DJ Shadow and The Avalanches / Thoughts On Hip-Hop and Musical Growth

DJ SHADOW record stacks2

I’m a bad. ass. motherfuckin dee jay / this is why I walk and talk this way

There comes a point in certain young lives when music evolves from a form of social currency to something to be enjoyed on a deeper personal level. It’s a headlong dive into a world most people use as wallpaper, geeking out over the sounds, hardware, history, and meaning of it all.

I was always rather independent in my music choices, but growing up in the midwest before broadband internet meant that my horizons were limited. The advent of file sharing programs like Morpheus, Kazaa, and Soulseek was a supernova moment for teenagers like me, desperately seeking new sounds. On the rare midnight-show occasion when something on the radio piqued my interest, I’d get on the computer to look them up, downloading a song or two in 30 minutes.

Before the internet, certain genres never had a chance to touch my ears. Once I’d taken the plunge, I started devouring every fresh thing I could. One was my favorite radio discovery ever, an album I’ve called my “desert island” record. It harkened back to something I’d heard in my youngest days, The Beastie Boys sampling landmark Paul’s Boutique. It boldly recycled sounds and tropes from across the musical spectrum into something vibrant and dangerous. It was entirely new to me.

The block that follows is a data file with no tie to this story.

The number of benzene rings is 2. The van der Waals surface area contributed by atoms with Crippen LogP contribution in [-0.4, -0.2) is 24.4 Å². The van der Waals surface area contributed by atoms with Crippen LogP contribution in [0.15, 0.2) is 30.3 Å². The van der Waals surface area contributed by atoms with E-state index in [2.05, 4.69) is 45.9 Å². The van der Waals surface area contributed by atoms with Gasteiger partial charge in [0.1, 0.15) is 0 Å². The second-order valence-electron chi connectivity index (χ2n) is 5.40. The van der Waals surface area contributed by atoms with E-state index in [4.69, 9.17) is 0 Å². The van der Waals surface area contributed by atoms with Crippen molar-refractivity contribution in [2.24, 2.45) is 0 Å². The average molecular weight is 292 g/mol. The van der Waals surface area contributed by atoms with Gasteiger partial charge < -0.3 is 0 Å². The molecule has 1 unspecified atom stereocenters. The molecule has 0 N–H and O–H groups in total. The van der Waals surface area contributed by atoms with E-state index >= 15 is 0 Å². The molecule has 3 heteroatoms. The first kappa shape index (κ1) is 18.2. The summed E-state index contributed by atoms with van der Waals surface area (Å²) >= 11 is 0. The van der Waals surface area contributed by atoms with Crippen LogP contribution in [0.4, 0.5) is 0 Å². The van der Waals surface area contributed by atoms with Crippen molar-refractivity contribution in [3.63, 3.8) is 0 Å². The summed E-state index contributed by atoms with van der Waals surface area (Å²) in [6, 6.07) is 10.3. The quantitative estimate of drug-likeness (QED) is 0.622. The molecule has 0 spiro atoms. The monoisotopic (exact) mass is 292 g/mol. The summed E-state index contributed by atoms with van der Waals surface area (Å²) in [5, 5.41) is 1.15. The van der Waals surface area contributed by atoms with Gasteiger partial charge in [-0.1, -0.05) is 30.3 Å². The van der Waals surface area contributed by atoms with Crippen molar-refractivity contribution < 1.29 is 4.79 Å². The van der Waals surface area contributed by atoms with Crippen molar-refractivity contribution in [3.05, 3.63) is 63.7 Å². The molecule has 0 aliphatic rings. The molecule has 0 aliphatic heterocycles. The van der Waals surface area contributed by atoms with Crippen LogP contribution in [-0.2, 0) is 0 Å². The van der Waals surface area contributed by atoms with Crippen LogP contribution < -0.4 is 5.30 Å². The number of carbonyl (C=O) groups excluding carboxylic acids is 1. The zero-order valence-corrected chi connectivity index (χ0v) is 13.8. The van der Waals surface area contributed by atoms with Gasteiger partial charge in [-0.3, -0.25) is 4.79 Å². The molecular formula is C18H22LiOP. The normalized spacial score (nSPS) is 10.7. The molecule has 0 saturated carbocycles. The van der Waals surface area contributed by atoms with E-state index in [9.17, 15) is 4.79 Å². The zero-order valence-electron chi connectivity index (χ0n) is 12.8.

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Dimlite – This Is Embracing

dimlite-thisisembracing

So I’ve been on somewhat of an instrumental hip-hop kick this year, and Dimlite has been one of the unequivocal gems I’ve discovered. He is Swiss producer extraordinaire, Dimitri Grimm. And here’s a little blurb I found on the label website: “During the week that he was allowed to toy around with this first piece of real gear, he filled a whole tape with all kinds of circling noises and atmospheres with the purpose to make «music to smoke to».” I Like how they put it.

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